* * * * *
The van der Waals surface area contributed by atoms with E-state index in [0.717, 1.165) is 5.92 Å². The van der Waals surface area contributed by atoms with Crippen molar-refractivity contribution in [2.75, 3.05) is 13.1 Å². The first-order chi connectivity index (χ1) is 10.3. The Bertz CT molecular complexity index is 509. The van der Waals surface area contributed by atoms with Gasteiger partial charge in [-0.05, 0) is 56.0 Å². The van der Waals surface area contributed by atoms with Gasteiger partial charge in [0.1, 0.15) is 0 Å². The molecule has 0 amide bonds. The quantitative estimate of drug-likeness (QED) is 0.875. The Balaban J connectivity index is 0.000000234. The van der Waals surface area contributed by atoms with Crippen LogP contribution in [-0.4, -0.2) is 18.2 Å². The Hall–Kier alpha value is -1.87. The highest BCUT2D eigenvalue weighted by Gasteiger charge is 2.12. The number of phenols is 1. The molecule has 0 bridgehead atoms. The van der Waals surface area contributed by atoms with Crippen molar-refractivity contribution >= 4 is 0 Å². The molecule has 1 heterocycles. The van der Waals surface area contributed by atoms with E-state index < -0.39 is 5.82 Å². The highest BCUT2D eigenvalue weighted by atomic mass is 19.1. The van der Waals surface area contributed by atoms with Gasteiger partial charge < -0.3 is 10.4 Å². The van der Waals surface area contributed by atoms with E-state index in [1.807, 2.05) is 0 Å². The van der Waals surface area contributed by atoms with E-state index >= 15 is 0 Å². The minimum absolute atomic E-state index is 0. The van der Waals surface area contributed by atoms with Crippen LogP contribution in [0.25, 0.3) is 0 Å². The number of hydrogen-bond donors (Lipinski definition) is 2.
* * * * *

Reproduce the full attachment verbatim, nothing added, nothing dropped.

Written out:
The van der Waals surface area contributed by atoms with E-state index in [0.717, 1.165) is 5.92 Å². The van der Waals surface area contributed by atoms with Crippen molar-refractivity contribution in [2.75, 3.05) is 13.1 Å². The first-order chi connectivity index (χ1) is 10.3. The Bertz CT molecular complexity index is 509. The van der Waals surface area contributed by atoms with Gasteiger partial charge in [-0.05, 0) is 56.0 Å². The van der Waals surface area contributed by atoms with Gasteiger partial charge in [0.1, 0.15) is 0 Å². The molecule has 0 amide bonds. The quantitative estimate of drug-likeness (QED) is 0.875. The Balaban J connectivity index is 0.000000234. The van der Waals surface area contributed by atoms with Crippen LogP contribution in [-0.4, -0.2) is 18.2 Å². The Hall–Kier alpha value is -1.87. The highest BCUT2D eigenvalue weighted by Gasteiger charge is 2.12. The number of phenols is 1. The molecule has 0 bridgehead atoms. The van der Waals surface area contributed by atoms with Crippen molar-refractivity contribution >= 4 is 0 Å². The molecule has 1 heterocycles. The van der Waals surface area contributed by atoms with E-state index < -0.39 is 5.82 Å². The highest BCUT2D eigenvalue weighted by atomic mass is 19.1. The van der Waals surface area contributed by atoms with Gasteiger partial charge < -0.3 is 10.4 Å². The van der Waals surface area contributed by atoms with E-state index in [1.807, 2.05) is 0 Å². The van der Waals surface area contributed by atoms with E-state index >= 15 is 0 Å². The minimum absolute atomic E-state index is 0. The van der Waals surface area contributed by atoms with Crippen LogP contribution in [0.25, 0.3) is 0 Å². The number of hydrogen-bond donors (Lipinski definition) is 2.